I went back again to Drakes to pick up my cheque, back again to Kings Cross for a meal at the Rex and then back again for the third time to the house with Declan, Simon and Victor to take some of our stuff. By the time we got there the electricity had been switched on.
We sat around in the empty house and celebrated with some gin we had brought. Then we went back to Kings Cross for more drinks at the Rex, drinks on the roof of the hostel with Heather, Amanda and Josie and our last ever night sleeping at the Traveller’s Rest.
Saturday, 4th October 1986
We started moving into Dennison Street during the morning. We decided to designate the front room as a sitting room. Victor and I would have the room behind it with Simon and Declan in the room nearest the kitchen.
We had secured 4 old mattresses from the hostel and Guy and Helen came with us dragging them down the street onto the train and then up the street at the other end. Once they had helped us place them in the rooms, Guy and Helen went off to the beach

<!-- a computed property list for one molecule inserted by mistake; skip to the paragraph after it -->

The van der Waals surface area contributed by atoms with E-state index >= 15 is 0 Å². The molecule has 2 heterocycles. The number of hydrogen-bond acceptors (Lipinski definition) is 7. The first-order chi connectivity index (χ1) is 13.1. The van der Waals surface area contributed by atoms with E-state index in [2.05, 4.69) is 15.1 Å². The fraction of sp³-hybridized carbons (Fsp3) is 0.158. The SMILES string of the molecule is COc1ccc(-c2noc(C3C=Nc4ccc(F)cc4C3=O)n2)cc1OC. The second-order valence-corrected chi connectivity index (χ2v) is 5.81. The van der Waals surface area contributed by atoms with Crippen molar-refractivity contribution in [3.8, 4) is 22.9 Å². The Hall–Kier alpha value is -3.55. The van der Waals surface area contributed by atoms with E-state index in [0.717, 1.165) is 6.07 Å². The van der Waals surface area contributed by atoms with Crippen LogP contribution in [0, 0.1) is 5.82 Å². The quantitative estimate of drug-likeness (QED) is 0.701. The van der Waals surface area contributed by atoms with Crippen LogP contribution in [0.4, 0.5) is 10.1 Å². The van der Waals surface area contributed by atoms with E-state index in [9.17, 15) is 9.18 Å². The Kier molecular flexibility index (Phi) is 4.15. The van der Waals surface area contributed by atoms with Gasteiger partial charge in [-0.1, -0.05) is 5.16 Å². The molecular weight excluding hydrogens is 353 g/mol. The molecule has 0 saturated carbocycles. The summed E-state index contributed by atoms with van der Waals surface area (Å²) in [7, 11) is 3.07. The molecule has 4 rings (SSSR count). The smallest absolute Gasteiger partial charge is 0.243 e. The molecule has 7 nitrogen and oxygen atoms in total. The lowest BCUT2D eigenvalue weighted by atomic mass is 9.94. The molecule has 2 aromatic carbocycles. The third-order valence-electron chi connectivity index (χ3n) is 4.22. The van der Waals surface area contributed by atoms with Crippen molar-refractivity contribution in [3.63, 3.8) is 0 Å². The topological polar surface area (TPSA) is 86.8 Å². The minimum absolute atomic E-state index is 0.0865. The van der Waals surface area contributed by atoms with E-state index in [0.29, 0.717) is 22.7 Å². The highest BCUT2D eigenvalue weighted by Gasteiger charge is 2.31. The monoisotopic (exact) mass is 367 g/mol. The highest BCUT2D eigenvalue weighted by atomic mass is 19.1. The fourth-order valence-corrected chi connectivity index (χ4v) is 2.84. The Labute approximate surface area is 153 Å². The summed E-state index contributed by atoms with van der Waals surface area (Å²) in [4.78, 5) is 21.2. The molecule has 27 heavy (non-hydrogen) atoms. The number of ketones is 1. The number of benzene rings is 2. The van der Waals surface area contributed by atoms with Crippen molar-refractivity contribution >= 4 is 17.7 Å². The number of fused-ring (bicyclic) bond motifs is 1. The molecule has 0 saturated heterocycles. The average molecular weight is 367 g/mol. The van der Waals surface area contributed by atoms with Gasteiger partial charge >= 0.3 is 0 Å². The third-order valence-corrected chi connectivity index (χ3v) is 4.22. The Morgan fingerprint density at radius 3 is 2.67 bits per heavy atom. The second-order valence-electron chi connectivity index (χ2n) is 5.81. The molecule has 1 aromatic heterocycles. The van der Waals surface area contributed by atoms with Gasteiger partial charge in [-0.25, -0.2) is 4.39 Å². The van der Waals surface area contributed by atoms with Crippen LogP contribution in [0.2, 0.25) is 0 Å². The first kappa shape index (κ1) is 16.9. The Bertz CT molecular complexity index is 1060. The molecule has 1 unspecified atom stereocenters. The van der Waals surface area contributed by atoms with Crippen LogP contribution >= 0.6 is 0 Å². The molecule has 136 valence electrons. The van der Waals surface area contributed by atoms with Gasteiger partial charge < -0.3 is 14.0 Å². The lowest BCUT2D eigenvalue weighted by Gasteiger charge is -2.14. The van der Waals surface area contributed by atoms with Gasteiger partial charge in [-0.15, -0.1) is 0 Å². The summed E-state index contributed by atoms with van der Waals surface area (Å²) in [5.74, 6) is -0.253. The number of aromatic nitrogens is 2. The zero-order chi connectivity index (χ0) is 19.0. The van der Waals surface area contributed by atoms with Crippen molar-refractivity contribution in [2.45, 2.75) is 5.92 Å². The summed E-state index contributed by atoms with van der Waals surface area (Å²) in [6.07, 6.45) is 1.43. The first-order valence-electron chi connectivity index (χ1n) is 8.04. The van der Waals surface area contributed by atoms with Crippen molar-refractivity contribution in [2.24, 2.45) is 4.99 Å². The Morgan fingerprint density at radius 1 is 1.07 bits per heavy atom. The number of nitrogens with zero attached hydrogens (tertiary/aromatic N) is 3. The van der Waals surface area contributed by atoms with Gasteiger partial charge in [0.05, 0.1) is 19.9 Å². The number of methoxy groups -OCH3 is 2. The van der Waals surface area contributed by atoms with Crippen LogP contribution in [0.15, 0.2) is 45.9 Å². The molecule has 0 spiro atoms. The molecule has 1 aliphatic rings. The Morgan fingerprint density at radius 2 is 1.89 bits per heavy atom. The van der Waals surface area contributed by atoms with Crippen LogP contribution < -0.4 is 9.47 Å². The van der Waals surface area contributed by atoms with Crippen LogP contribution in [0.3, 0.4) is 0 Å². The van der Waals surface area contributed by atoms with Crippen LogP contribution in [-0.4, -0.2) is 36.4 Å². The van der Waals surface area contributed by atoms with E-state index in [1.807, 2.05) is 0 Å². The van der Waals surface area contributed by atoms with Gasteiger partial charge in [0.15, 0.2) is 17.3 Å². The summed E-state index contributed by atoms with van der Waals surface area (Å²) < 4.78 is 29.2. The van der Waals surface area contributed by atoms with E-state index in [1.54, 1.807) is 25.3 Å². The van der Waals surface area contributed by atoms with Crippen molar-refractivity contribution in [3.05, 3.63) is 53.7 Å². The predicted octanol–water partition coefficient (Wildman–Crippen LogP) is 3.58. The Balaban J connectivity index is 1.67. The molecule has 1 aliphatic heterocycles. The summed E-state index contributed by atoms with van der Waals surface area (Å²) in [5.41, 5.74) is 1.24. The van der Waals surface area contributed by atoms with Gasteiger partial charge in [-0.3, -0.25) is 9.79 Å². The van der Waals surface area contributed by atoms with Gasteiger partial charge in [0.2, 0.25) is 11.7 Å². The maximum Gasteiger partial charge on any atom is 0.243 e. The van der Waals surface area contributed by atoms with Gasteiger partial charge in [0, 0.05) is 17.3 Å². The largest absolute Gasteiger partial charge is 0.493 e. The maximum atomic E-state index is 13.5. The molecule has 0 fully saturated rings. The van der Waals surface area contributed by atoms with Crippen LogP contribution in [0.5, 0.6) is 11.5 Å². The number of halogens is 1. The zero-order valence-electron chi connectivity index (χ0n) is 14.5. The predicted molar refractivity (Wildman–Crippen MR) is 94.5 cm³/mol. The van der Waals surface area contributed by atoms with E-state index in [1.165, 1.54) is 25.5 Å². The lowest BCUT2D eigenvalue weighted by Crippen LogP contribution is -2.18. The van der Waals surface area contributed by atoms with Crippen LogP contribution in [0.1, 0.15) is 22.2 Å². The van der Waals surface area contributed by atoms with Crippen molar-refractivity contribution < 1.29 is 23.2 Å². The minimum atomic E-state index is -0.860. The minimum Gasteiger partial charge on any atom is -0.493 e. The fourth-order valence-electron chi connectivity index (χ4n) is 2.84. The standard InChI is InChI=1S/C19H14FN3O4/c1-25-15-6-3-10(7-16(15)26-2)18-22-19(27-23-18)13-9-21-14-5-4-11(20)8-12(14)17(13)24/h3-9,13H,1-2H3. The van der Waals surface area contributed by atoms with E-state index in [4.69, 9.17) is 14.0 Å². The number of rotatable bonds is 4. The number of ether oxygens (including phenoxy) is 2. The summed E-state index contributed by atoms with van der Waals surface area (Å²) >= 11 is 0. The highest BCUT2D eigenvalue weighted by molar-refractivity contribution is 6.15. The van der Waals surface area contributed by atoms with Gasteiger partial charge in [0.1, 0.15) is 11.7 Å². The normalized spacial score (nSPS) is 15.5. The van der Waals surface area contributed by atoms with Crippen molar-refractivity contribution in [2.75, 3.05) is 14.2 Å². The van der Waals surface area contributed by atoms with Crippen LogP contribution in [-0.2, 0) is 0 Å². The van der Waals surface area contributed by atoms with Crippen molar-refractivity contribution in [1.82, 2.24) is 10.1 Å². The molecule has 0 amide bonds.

I went off with Declan in search of furniture. We found an address for a St Vincent Paul charity shop in the phone book and went to their shop on Oxford St. in Paddington. We ordered a table, six chairs, a kettle, 4 cushions, 2 wardrobes, and a sofa all for $135.
We took the kettle with us and they promised to deliver the rest by Monday morning. We got a taxi back to Kings Cross, picked up the last of our stuff and then returned to Dennison Street.
In the evening all of us, except Victor who was working the night shift at the hotel, met up and went out and watched the fireworks in Sydney Harbour to celebrate the 75th anniversary of the Australian Navy. They were tremendous and particularly wonderful when viewed with the beautiful bridge in the background.
By 8pm the whole party, Heather, Amanda, Jez, Helen, Guy and Josie were traipsing through our new house admiring the mattresses on the floor. As we hadn’t even got a table, we invited them down to the local pub we had found at the end of the road; “the Cock and Bull hotel”. It was in a faux English style and even served beer in authentic British pint sizes rather than the Australian schooners.